[Graphic Text] Tumacácori National Historical Park

[Photo] San Cayetano de Calabazas, mission ruins, 1998, Tumacácori National Historical Park
Tumacácori National Historical Park in the upper Santa Cruz River Valley of southern Arizona is comprised of the abandoned ruins of three Spanish colonial missions. San José de Tumacácori and Los Santos Ángeles de Guevavi, established in 1691, are the two oldest missions in Arizona. The third mission, San Cayetano de Calabazas, was established in 1756. In 1908, President Theodore Roosevelt issued an executive order establishing Tumacácori National Monument. It was the first national monument that was designated to protect a historic building or structure. Stabilization of the church ruins began in 1919. Tumacácori's enclosed wall visitor center, exhibits, and garden were added in the 1930s. Congress expanded the monument into a national historical park encompassing the ruins of Guevavi and Calabazas in 1990, which are primarily remnants of walls. After more than 200 years, the early Spanish colonial missions were reunited under the auspices of the National Park Service.

During the years Imperial Spain colonized part of the North American Continent, Catholic religious orders were enlisted to establish a mission system to make converts of the native people, thus creating a base of tax paying citizens to settle and stabilize new colonies. One of these mission settlements, San José de Tumacácori, established by Jesuit missionaries, inhabited the east bank of the Rio de la Santa Cruz in the land of the Pima Indians, later to become Arizona. The Jesuits were banished in 1767 and the Franciscans commenced construction of a major new mission complex around 1800. Today, the Franciscan mission complex, and what remains of the original Jesuit mission, comprise most of Tumacácori National Historical Park.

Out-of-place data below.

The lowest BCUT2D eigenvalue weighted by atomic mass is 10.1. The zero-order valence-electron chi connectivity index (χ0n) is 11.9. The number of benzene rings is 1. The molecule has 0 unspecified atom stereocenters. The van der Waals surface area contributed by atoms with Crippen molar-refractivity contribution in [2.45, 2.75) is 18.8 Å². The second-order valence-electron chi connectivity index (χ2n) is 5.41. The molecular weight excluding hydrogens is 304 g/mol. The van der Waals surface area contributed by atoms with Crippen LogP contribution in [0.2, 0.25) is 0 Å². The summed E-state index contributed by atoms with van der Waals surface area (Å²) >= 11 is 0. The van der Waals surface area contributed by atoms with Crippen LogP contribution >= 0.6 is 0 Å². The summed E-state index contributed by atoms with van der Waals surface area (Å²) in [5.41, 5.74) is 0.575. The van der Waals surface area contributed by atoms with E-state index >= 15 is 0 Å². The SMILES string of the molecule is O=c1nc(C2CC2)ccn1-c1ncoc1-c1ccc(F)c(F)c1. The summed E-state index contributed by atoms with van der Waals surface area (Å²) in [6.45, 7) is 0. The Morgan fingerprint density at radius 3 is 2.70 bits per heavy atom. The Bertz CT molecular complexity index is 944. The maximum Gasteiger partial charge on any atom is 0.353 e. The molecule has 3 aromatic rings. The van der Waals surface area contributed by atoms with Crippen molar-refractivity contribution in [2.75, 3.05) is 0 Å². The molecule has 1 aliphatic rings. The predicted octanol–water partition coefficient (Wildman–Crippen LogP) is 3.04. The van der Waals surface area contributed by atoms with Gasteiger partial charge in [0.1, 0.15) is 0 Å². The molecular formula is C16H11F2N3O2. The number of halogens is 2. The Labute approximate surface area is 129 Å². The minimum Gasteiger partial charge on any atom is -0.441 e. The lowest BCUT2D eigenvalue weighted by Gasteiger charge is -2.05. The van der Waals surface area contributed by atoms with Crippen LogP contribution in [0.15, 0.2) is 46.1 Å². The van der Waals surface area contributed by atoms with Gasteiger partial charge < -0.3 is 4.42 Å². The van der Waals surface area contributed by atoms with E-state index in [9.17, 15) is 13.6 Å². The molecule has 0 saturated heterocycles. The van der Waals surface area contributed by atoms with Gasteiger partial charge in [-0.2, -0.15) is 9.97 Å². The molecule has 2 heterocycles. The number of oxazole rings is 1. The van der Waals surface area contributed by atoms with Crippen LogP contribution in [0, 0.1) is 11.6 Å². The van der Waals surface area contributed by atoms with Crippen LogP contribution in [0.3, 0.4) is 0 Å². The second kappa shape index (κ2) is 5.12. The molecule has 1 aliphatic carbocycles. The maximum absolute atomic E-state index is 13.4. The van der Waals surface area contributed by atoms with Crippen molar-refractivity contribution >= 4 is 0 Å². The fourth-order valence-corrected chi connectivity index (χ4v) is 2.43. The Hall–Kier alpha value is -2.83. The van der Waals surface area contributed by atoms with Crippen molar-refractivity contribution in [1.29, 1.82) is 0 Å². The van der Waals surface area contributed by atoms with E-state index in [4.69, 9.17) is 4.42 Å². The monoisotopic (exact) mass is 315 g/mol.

[Photo] San José de Tumacácori, the Franciscan missian church,
Tumacácori National Historical Park

The site of the Jesuit mission; the Franciscan mission church; the Campo Santo (the original mission cemetery); the mortuary chapel; the convento, or "priests' quarters;" the granary; the lime kiln; the remains of the rancheria, or Indian Village; and the site of the mission orchard and garden are all preserved as part of the Tumacácori Spanish mission complex. The most striking landmark is the Franciscan church built by a crew of Indian and Spanish laborers. The walls of the church are thick and massive adobe (sun-fired) brick. The long, rectangular nave shelters an altar at the north end featuring original painted decoration on its interior plaster. The south-end choir loft is gone, but the three-story adobe bell-tower remains. The façade on the south end of the church is decorated on both the first and second story levels with two pairs each of bas-relief doric columns, and above that an arched, raised parapet to accommodate a decorative broken pediment, which was restored in 1921.